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Get Out Of The Way Or Get Whacked: Scene From A Motorcade In Vietnam

They'd better get out of the way: A Hanoi street scene. i i

hide captionThey'd better get out of the way: A Hanoi street scene.

Peter Kneffel/dpa/Landov
They'd better get out of the way: A Hanoi street scene.

They'd better get out of the way: A Hanoi street scene.

Peter Kneffel/dpa/Landov

(NPR's Larry Abramson is among the correspondents traveling with Defense Secretary Leon Panetta in Asia this week. Monday, he told us about a poignant exchange of artifacts. Today, he gives us a glimpse of what it's like to be in the secretary's motorcade.)

Traveling with Panetta places reporters in an elite sphere, unlike any they are likely to encounter in their normal lives. There's no waiting to board a commercial plane — we come and go on a dedicated Air Force jumbo jet that leaves whenever Panetta is ready.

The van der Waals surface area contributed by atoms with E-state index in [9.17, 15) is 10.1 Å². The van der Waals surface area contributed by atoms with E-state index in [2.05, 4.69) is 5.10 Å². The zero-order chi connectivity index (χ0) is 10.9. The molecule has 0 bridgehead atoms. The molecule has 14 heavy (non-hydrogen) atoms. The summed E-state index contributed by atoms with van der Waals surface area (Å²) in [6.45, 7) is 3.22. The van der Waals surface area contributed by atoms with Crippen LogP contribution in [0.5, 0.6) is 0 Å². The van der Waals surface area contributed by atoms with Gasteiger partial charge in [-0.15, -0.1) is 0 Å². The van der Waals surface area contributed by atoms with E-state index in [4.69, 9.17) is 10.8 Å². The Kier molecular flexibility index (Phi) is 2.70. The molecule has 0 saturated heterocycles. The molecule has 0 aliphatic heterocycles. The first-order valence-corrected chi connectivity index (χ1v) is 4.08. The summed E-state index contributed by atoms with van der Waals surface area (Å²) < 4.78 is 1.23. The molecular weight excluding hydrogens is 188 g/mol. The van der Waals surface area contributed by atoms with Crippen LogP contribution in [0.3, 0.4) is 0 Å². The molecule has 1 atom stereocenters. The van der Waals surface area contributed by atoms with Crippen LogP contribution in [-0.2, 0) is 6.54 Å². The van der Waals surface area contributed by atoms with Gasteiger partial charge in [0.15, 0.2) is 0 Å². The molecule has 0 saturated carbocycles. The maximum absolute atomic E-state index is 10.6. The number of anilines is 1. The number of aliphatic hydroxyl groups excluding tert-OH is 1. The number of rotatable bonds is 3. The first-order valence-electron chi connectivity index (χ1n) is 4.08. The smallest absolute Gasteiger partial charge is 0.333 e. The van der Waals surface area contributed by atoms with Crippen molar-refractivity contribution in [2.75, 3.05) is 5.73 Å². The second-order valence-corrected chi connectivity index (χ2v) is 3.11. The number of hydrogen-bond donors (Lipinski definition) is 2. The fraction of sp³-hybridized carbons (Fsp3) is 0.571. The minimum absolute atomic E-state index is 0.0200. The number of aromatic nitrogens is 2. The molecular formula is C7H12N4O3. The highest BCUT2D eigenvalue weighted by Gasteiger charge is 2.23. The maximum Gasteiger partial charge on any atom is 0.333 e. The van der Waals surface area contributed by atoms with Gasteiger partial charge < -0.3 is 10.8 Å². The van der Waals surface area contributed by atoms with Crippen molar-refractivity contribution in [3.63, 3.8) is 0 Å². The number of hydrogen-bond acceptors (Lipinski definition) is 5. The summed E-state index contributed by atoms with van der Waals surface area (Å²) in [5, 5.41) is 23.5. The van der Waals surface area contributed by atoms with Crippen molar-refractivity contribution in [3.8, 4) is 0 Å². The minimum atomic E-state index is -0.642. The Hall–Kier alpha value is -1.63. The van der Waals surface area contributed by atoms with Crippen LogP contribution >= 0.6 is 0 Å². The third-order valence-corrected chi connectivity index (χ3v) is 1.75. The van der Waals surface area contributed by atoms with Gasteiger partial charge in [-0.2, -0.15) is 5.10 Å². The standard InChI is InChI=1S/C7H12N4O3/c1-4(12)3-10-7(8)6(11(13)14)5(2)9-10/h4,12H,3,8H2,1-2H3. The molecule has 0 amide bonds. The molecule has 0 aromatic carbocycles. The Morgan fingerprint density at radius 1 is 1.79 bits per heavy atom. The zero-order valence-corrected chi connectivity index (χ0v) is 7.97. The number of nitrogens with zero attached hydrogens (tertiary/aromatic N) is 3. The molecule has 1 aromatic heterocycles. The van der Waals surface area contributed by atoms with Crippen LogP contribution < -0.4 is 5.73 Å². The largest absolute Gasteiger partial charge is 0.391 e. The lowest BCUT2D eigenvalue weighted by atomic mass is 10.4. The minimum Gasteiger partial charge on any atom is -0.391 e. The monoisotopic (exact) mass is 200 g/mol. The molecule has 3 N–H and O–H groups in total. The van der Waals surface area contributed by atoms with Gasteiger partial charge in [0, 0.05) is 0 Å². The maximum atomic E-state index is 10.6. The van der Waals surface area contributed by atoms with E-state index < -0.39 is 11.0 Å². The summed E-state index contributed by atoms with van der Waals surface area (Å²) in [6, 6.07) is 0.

But weirdest of all are the motorcades that take us to and from airports.

In my brief stint on the defense beat, we have seen European efficiency — the Belgians simply stop freeway traffic for the SECDEF — and the military no-nonsense approach — the Army escort from the Kabul airport drove at breakneck speed, and all passengers wore body armor and helmets. But the Vietnamese police escort from the Hanoi air field set a new standard for ruthlessness.

As the press van careened between the city's many motor scooters, a police car drove along side shouting "Get out of the way!" over a loudspeaker. To make sure local drivers got the message, the officer riding shotgun waved a baton out the window. Anyone too slow to move out of the way (some may not have heard the warning because Hanoi scooterists like to text and talk while driving) got a whack on the back. Wham!

It was a surefire way to get traffic moving, but it also made many of us uneasy. We know they do this to protect a senior U.S. official, but some of us felt personally responsible for the bruises these citizens would carry home with them. Would they blame the van labeled "Press" for their corporal punishment?

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